WASHINGTON -- The U.S. may consider sending troops into Libya with a possible international ground force that could aid the rebels, the former U.S. commander of the military mission said Thursday, describing the current operation as a stalemate that is more likely to go on now that America has handed control to NATO.
But Army Gen. Carter Ham also told lawmakers that American participation in a ground force would not be ideal, since it could erode the international coalition attacking Muammar al-Qaddafi's forces and make it more difficult to get Arab support for operations in Libya.
He said NATO has done an effective job in an increasingly complex combat situation. But he noted that, in a new tactic, Qaddafi's forces are making airstrikes more difficult by staging their fighters and vehicles near civilian areas such as schools and mosques.
The use of an international ground force is a possible plan to bolster the Libyan rebels, Ham said at a Senate Armed Services Committee hearing.
Asked whether the U.S. would provide troops, Ham said, "I suspect there might be some consideration of that. My personal view at this point would be that that's probably not the ideal circumstance, again for the regional reaction that having American boots on the ground would entail."
President Barack Obama has said repeatedly there will be no U.S. troops on the ground in Libya, although there are reports of small CIA teams in the country.
Pressed by Sen. John McCain, a leading Republican, about the situation in Libya, Ham agreed that a stalemate "is now more likely" since NATO took command.
Ham also disclosed that the U.S. is providing some strike aircraft to the NATO operation that do not need to go through the special approval process recently established. The powerful side-firing AC-130 gunship is available to NATO commanders, he said.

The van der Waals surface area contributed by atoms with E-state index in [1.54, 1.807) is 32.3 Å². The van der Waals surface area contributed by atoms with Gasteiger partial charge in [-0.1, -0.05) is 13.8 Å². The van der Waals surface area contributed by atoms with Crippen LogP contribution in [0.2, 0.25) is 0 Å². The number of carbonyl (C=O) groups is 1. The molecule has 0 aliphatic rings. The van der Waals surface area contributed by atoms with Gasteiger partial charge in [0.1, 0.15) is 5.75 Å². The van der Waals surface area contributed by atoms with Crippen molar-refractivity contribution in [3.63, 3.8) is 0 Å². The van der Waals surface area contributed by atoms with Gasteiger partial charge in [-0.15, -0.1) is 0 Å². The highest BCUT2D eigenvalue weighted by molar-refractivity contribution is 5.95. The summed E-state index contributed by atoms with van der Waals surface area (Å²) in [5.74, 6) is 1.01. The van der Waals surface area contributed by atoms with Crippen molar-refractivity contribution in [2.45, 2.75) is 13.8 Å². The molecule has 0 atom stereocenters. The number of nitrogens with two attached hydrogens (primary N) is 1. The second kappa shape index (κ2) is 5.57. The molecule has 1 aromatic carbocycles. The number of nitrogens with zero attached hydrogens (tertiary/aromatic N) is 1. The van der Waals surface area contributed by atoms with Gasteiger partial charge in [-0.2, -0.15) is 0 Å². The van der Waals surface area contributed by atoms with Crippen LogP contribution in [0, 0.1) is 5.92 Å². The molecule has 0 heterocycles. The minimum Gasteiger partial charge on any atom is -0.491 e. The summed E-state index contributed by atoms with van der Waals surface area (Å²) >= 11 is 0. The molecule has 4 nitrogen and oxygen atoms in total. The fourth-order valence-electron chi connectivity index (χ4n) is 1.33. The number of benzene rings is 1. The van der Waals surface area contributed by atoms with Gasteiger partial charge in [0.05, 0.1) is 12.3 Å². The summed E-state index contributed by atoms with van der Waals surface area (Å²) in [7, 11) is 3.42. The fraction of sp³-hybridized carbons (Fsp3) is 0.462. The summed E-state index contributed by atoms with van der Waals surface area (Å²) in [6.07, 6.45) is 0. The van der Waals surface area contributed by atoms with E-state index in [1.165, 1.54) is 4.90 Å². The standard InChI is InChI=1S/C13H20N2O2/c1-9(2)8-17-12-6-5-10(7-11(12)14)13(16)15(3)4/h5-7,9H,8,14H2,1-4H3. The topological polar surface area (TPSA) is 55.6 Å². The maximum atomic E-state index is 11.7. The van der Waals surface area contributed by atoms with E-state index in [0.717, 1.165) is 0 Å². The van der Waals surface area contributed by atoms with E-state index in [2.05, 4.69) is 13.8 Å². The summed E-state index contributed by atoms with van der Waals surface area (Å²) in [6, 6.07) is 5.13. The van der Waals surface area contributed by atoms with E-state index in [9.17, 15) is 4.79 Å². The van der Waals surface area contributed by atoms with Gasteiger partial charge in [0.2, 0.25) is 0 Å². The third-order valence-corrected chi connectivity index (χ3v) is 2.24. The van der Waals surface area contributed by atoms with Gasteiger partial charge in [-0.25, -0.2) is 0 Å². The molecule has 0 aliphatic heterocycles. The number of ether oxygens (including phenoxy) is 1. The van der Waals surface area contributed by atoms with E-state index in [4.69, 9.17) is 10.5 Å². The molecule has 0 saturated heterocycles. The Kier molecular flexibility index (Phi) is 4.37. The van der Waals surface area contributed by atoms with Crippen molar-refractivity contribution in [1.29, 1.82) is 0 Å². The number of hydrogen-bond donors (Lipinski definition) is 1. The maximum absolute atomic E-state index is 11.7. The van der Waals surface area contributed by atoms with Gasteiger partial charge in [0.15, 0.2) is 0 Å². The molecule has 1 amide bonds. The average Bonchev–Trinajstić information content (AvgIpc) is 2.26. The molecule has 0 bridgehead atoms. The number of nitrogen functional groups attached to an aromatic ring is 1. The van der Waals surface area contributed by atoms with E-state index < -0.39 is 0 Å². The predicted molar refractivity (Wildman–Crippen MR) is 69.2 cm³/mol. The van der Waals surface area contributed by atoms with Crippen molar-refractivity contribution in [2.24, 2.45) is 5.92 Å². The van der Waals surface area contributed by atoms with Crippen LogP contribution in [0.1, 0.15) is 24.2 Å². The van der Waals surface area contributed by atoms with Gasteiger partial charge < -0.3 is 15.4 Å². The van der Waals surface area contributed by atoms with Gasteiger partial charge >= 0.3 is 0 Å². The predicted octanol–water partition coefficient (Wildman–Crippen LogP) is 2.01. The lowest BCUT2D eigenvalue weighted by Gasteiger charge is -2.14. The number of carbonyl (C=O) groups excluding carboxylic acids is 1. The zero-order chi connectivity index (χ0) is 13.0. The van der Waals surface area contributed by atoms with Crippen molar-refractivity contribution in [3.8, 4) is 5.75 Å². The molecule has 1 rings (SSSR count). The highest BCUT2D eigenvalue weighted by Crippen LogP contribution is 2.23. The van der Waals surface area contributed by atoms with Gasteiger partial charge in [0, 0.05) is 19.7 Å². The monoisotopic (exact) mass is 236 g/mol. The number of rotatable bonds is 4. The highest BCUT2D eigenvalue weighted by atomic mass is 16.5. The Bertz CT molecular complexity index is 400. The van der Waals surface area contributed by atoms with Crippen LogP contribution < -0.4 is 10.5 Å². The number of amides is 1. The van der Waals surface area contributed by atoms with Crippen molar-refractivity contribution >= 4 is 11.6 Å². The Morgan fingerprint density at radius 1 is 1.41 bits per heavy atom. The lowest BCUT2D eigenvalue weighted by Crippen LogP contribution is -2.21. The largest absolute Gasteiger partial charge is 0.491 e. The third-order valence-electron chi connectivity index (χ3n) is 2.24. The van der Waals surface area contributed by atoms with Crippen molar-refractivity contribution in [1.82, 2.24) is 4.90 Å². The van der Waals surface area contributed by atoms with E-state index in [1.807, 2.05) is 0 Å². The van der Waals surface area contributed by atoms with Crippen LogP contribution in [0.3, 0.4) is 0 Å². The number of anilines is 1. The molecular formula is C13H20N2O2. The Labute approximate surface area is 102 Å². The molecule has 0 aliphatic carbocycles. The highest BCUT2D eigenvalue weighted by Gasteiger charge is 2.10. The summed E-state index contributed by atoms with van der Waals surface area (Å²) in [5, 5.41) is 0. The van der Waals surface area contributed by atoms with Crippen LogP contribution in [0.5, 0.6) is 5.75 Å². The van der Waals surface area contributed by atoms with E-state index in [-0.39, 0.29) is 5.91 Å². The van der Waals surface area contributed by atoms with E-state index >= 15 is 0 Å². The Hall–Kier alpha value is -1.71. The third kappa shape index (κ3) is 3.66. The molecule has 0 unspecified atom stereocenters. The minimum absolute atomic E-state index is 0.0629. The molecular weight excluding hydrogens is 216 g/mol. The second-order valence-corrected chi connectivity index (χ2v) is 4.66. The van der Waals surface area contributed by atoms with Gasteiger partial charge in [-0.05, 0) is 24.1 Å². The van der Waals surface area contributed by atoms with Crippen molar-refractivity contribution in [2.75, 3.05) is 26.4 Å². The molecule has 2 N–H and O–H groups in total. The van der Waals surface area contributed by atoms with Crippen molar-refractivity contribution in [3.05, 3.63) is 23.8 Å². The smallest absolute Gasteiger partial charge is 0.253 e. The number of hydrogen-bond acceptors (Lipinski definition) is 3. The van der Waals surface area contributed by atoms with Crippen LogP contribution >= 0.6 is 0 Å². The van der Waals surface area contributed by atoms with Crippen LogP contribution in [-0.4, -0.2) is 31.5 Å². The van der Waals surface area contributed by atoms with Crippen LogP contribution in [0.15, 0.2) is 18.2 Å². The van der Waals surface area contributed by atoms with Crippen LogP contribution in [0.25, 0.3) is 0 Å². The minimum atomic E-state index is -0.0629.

His answer countered earlier claims by the Pentagon that all strike aircraft must be requested through U.S. European Command and approved by top U.S. leaders, including Defense Secretary Robert Gates.
Ham said that process still applies to other fighters and the A-10 Thunderbolt, which can provide close air support for ground forces, He said that process is quick, and other defense officials have said it can take about a day for the U.S. to approve the request and move the aircraft in from bases in Europe.
Overall, he said the U.S. is providing less than 15 percent of the airstrikes and between 60 percent and 70 percent of the support effort, which includes intelligence gathering, surveillance, electronic warfare and refueling.
Recent bad weather and threats from Qaddafi's mobile surface-to-air missile systems have hampered efforts to use the AC-130 and A-10 aircraft for close air support for friendly ground forces. Ham said those conditions, which include as many as 20,000 shoulder-fired surface-to-air missiles, contributed to the stalemate.
Ham said he believes some Arab nations are starting to provide training or weapons to the rebels. And he repeated assertions that the U.S. needs to know more about the opposition forces before it would get more deeply involved in assisting them.
Sen. John Cornyn, a Republican, complained that the lack of knowledge about the rebels is a U.S. intelligence failure.
"It strikes me as unusual and maybe something that Congress needs to look at further, that our intelligence capabilities are so limited that we don't even know the composition of the opposition force in Libya, " Cornyn said.
Ham said it was important for the U.S. to turn control over to NATO because many of the troops involved in the Libya strikes are preparing to go to Iran or Afghanistan or have just recently returned from the warfront.
"While we can certainly surge to meet operational needs," Ham said, "there is a longer-term effect if greater numbers of U.S. forces had been committed for a longer period of time in Libya and it would have had downstream operational effects in other missions."
Separately, State Department spokesman Mark Toner said U.S. envoy Chris Stevens' talks continue with the Libyan opposition in Benghazi.